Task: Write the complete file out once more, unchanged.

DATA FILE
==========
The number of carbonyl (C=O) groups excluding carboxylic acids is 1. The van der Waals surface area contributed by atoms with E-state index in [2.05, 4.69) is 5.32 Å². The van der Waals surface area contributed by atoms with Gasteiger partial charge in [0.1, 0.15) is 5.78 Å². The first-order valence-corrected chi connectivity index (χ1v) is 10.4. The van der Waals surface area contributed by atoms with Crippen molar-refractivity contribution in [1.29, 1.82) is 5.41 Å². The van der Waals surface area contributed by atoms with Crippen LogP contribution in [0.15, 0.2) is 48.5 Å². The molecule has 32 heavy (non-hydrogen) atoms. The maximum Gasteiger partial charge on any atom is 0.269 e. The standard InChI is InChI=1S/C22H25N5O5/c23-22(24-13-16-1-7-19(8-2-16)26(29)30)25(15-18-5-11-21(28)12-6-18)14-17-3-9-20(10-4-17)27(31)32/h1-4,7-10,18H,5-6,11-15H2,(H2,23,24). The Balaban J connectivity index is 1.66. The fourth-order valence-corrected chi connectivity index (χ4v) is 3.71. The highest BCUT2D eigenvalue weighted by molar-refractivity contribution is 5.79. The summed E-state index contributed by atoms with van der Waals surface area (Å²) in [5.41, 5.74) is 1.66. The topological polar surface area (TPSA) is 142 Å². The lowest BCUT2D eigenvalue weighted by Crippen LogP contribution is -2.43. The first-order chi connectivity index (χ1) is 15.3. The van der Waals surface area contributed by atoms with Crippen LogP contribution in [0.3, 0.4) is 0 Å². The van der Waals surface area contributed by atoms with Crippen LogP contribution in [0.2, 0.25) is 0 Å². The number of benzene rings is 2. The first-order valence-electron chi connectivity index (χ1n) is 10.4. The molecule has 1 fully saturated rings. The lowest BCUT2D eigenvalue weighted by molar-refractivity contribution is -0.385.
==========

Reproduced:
The number of carbonyl (C=O) groups excluding carboxylic acids is 1. The van der Waals surface area contributed by atoms with E-state index in [2.05, 4.69) is 5.32 Å². The van der Waals surface area contributed by atoms with Gasteiger partial charge in [0.1, 0.15) is 5.78 Å². The first-order valence-corrected chi connectivity index (χ1v) is 10.4. The van der Waals surface area contributed by atoms with Crippen molar-refractivity contribution in [1.29, 1.82) is 5.41 Å². The van der Waals surface area contributed by atoms with Crippen LogP contribution in [0.15, 0.2) is 48.5 Å². The molecule has 32 heavy (non-hydrogen) atoms. The maximum Gasteiger partial charge on any atom is 0.269 e. The standard InChI is InChI=1S/C22H25N5O5/c23-22(24-13-16-1-7-19(8-2-16)26(29)30)25(15-18-5-11-21(28)12-6-18)14-17-3-9-20(10-4-17)27(31)32/h1-4,7-10,18H,5-6,11-15H2,(H2,23,24). The Balaban J connectivity index is 1.66. The fourth-order valence-corrected chi connectivity index (χ4v) is 3.71. The highest BCUT2D eigenvalue weighted by molar-refractivity contribution is 5.79. The summed E-state index contributed by atoms with van der Waals surface area (Å²) in [5.41, 5.74) is 1.66. The topological polar surface area (TPSA) is 142 Å². The lowest BCUT2D eigenvalue weighted by Crippen LogP contribution is -2.43. The first-order chi connectivity index (χ1) is 15.3. The van der Waals surface area contributed by atoms with Crippen LogP contribution in [0.3, 0.4) is 0 Å². The van der Waals surface area contributed by atoms with Crippen LogP contribution in [0.2, 0.25) is 0 Å². The number of benzene rings is 2. The first-order valence-electron chi connectivity index (χ1n) is 10.4. The molecule has 1 fully saturated rings. The lowest BCUT2D eigenvalue weighted by molar-refractivity contribution is -0.385.